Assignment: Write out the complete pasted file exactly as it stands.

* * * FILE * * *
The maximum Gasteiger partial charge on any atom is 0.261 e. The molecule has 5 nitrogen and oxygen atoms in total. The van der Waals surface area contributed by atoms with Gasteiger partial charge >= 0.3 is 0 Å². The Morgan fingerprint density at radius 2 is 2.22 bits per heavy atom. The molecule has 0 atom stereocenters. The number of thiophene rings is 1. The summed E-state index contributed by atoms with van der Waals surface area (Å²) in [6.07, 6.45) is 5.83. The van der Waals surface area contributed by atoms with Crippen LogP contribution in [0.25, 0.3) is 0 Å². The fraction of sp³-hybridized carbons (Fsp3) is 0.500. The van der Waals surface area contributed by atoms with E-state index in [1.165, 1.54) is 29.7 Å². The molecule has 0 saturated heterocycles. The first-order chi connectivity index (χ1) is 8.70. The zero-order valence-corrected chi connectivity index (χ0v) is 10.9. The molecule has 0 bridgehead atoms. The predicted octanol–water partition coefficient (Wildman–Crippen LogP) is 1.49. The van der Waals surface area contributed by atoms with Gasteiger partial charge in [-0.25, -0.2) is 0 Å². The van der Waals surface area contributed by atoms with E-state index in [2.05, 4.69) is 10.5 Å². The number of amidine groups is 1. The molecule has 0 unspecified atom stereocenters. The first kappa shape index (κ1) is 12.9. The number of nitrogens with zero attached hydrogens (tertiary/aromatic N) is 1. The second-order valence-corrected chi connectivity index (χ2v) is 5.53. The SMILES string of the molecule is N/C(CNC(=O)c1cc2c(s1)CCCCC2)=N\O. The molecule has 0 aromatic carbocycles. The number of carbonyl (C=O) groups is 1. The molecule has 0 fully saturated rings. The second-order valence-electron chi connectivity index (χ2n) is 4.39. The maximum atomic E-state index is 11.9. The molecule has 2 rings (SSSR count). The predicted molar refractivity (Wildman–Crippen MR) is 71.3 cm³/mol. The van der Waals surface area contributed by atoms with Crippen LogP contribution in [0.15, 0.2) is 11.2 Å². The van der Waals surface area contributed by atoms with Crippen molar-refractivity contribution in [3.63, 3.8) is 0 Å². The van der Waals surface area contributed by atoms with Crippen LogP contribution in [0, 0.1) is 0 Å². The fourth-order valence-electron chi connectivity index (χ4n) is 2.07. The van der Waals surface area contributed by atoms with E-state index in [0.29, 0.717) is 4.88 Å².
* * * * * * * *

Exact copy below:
The maximum Gasteiger partial charge on any atom is 0.261 e. The molecule has 5 nitrogen and oxygen atoms in total. The van der Waals surface area contributed by atoms with Gasteiger partial charge >= 0.3 is 0 Å². The Morgan fingerprint density at radius 2 is 2.22 bits per heavy atom. The molecule has 0 atom stereocenters. The number of thiophene rings is 1. The summed E-state index contributed by atoms with van der Waals surface area (Å²) in [6.07, 6.45) is 5.83. The van der Waals surface area contributed by atoms with Crippen LogP contribution in [0.25, 0.3) is 0 Å². The fraction of sp³-hybridized carbons (Fsp3) is 0.500. The van der Waals surface area contributed by atoms with E-state index in [1.165, 1.54) is 29.7 Å². The molecule has 0 saturated heterocycles. The first-order chi connectivity index (χ1) is 8.70. The zero-order valence-corrected chi connectivity index (χ0v) is 10.9. The molecule has 0 bridgehead atoms. The predicted octanol–water partition coefficient (Wildman–Crippen LogP) is 1.49. The van der Waals surface area contributed by atoms with Gasteiger partial charge in [-0.25, -0.2) is 0 Å². The van der Waals surface area contributed by atoms with E-state index in [2.05, 4.69) is 10.5 Å². The number of amidine groups is 1. The molecule has 0 unspecified atom stereocenters. The first kappa shape index (κ1) is 12.9. The number of nitrogens with zero attached hydrogens (tertiary/aromatic N) is 1. The second-order valence-corrected chi connectivity index (χ2v) is 5.53. The SMILES string of the molecule is N/C(CNC(=O)c1cc2c(s1)CCCCC2)=N\O. The molecule has 0 aromatic carbocycles. The number of carbonyl (C=O) groups is 1. The molecule has 0 fully saturated rings. The second-order valence-electron chi connectivity index (χ2n) is 4.39. The maximum atomic E-state index is 11.9. The molecule has 2 rings (SSSR count). The predicted molar refractivity (Wildman–Crippen MR) is 71.3 cm³/mol. The van der Waals surface area contributed by atoms with Crippen LogP contribution in [0.15, 0.2) is 11.2 Å². The van der Waals surface area contributed by atoms with Crippen molar-refractivity contribution in [3.63, 3.8) is 0 Å². The van der Waals surface area contributed by atoms with Crippen LogP contribution in [0, 0.1) is 0 Å². The fourth-order valence-electron chi connectivity index (χ4n) is 2.07. The van der Waals surface area contributed by atoms with E-state index in [0.29, 0.717) is 4.88 Å².